Experts Weigh In on How You Can Combat Terrorism, Political Correctness

First there was Paris and now San Bernardino.  The terrorists have become emboldened.  It has become evident that America needs to combat the Islamic terrorists with two fronts, one at home and one abroad.  American Thinker interviewed national security experts for their opinions on how to fight the war here at home.

The president on Sunday night pressed Congress to approve legislation barring those on the "no fly list" from buying guns in the United States, even though these terrorists were not on it.  Former CIA director Michael Hayden noted, "Anyone expecting new or bold from President Obama's Sunday night Oval Office speech was surely disappointed.  That was probably inevitable, since the speech's timing seemed more dictated by politics and tanking poll numbers than any new policy initiatives.  Gun control is not the core issue here.  It just takes people's eyes off the ball.  Remember: there are a lot of people on that list with no legal recourse.  If you are going to deny people their constitutional rights, it has to be more stringent than that.  Look at France and their gun control laws.  How did that work out?"  As Senator Marco Rubio (R-Fla.) reminds Americans, if not with guns, terrorists would kill with bombs, as in Boston, where pressure cookers were used.

Part of the problem is political correctness.  The president, his administration, and many Democrats like Hillary Clinton are in denial regarding radical Islam.  Chad Sweet, the national chairman of the Cruz campaign and the Homeland Security chief of staff during the Bush administration, believes that the first step in combating terrorism must "start with acknowledging the actual threat we face.  The Obama administration's refusal to call 'violent Islamist extremism' by its name creates serious confusion about what we're actually fighting against and how to defeat it."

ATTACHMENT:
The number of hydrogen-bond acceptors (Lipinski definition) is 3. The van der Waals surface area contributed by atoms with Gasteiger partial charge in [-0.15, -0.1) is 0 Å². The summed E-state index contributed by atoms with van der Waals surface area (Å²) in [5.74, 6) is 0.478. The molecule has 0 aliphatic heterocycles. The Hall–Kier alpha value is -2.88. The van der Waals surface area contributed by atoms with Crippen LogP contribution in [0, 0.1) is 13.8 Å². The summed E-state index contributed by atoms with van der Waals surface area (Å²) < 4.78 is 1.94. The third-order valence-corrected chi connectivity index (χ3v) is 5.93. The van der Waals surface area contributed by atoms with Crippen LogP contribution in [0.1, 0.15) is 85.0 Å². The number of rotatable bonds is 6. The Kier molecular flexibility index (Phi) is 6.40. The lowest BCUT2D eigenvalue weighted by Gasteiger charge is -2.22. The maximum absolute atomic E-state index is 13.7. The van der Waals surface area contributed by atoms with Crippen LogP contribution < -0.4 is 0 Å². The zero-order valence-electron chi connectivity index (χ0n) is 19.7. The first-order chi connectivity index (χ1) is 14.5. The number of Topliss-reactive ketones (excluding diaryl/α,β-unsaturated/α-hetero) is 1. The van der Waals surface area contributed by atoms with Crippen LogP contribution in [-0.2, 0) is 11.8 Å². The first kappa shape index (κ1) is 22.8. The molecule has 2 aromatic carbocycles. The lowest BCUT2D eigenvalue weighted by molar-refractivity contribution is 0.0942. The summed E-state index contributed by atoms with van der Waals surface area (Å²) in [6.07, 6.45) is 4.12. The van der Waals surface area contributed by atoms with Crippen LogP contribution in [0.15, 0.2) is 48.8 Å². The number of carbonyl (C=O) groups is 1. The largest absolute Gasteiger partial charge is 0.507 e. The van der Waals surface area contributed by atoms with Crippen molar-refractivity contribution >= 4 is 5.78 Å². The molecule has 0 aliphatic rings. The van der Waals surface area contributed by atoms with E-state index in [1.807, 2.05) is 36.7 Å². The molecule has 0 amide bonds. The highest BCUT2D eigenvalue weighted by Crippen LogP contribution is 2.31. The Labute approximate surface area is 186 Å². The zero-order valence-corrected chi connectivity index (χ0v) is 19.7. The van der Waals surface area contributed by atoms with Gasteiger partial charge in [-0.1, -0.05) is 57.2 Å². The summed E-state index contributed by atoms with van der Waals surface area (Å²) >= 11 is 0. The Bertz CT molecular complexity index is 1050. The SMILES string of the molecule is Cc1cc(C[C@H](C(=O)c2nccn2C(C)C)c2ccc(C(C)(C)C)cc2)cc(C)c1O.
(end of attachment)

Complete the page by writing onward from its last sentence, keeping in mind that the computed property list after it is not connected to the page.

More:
All those interviewed want to remind Americans that they are similar to baseball fans being called the "tenth player."  They emphasize the policy of "see something, say something."  Yet it appears that conflicting signals are being sent when the words "Islamist extremist" seem to be off limits.

Michael Downing, the commanding officer in counter-terrorism at the LAPD, had an interesting conversation with American Thinker.  When asked about the situation with the neighbors in San Bernardino, he responded, "LAPD would have you articulate more, trying to get more information.  You are saying their suspicion is because they are Islamic, and that's not enough.  Just because they were working in the garage, that is not enough, and there has to be a little more to it.  LAPD would have possibly sent someone to do a door-knock.  Part of the solution is to find ways to integrate communities together so everybody doesn't feel isolated or separated."